The polar climate system is strongly affected by interactions between the atmosphere and the cryosphere. Processes that exchange heat, moisture and momentum between land ice, sea ice and the atmosphere, such as katabatic winds, blowing snow, ice melt, polynya formation and sea ice transport, play an important role in local-to-global processes. Atmosphere-ice interactions are also triggered by synoptic weather phenomena such as cold air outbreaks, polar lows, atmospheric rivers, Foehn winds and heatwaves. However, our understanding of these processes is still incomplete.
This session aims at showcasing recent research progress and augmenting existing knowledge in polar meteorology and climate and the atmosphere-land ice-sea ice coupling in both the Northern and Southern Hemispheres. It will provide a setting to foster discussion and help identify gaps, tools, and studies that can be designed to address these open questions. It is also the opportunity to convey newly acquired knowledge to the community.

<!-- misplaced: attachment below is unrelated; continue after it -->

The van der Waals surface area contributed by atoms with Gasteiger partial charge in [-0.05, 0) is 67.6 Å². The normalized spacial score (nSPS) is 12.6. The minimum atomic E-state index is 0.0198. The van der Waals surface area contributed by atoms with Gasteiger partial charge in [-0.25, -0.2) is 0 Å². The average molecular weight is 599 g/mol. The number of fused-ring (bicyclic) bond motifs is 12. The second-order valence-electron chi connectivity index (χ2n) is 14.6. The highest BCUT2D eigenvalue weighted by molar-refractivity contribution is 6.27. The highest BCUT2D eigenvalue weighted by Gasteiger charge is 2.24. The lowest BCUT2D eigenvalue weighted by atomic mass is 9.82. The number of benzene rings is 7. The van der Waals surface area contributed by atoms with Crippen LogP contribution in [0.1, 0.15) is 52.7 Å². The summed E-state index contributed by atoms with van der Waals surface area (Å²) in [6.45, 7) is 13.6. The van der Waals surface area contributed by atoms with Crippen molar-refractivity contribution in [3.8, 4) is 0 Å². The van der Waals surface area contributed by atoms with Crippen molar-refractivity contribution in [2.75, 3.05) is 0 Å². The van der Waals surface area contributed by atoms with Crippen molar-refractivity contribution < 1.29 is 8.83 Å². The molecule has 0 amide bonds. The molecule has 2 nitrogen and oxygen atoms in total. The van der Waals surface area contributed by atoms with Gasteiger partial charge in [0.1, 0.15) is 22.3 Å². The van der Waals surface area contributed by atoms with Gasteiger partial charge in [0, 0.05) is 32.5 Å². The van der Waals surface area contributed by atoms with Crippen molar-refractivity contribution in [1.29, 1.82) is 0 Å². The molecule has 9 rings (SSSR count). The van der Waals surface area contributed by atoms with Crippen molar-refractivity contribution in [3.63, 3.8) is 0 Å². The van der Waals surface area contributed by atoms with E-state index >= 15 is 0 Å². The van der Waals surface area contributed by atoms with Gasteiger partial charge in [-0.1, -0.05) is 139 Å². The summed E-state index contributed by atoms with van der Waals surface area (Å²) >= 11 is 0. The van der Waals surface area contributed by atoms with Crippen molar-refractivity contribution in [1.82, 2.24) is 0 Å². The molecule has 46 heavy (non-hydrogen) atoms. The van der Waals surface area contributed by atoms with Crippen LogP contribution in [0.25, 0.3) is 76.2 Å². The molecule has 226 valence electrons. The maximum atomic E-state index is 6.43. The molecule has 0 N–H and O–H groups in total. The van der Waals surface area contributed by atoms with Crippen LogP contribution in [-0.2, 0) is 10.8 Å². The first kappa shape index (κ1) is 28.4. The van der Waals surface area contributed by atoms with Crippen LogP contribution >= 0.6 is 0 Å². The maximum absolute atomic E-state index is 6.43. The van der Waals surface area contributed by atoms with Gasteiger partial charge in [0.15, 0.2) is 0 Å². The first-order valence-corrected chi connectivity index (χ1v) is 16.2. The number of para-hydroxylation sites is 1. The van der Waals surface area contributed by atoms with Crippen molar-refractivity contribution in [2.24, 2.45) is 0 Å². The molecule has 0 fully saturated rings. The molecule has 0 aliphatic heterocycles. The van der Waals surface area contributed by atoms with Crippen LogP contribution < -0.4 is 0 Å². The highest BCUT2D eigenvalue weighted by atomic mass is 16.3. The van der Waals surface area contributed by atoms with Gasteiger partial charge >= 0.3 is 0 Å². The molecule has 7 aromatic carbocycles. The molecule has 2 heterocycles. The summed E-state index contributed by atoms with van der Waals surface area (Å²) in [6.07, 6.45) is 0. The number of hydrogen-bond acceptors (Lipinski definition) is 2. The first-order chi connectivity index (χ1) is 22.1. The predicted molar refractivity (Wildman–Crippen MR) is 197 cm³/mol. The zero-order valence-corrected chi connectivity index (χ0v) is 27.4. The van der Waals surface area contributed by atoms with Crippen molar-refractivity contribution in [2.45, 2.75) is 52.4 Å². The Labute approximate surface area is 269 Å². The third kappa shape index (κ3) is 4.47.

We invite contributions on all observational and numerical modelling aspects of Arctic and Antarctic meteorology and climatology, that address atmospheric interactions with the cryosphere. This may include but is not limited to studies on past, present and future of:
- Atmospheric processes that influence sea-ice (snow on sea ice, sea ice melt, polynya formation and sea ice production and transport) and associated feedbacks,
- The variability of the polar large-scale atmospheric circulation (such as polar jets, the circumpolar trough and storm tracks) and impact on the cryosphere (sea ice and land ice),
- Atmosphere-ice interactions triggered by synoptic and meso-scale weather phenomena such as cold air outbreaks, katabatic winds, extratropical cyclones, polar cyclones, atmospheric rivers, Foehn winds and heatwaves,
- Role of clouds in polar climate and impact on the land ice and sea ice through interactions with radiation,
- Teleconnections and climate indices and their role in land ice/sea ice variability.
Presentations including new observational (ground and satellite-based) and modelling methodologies specific to polar regions are encouraged. Contributions related to results from recent field campaigns in the Arctic and in the Southern Ocean/Antarctica are also welcomed.
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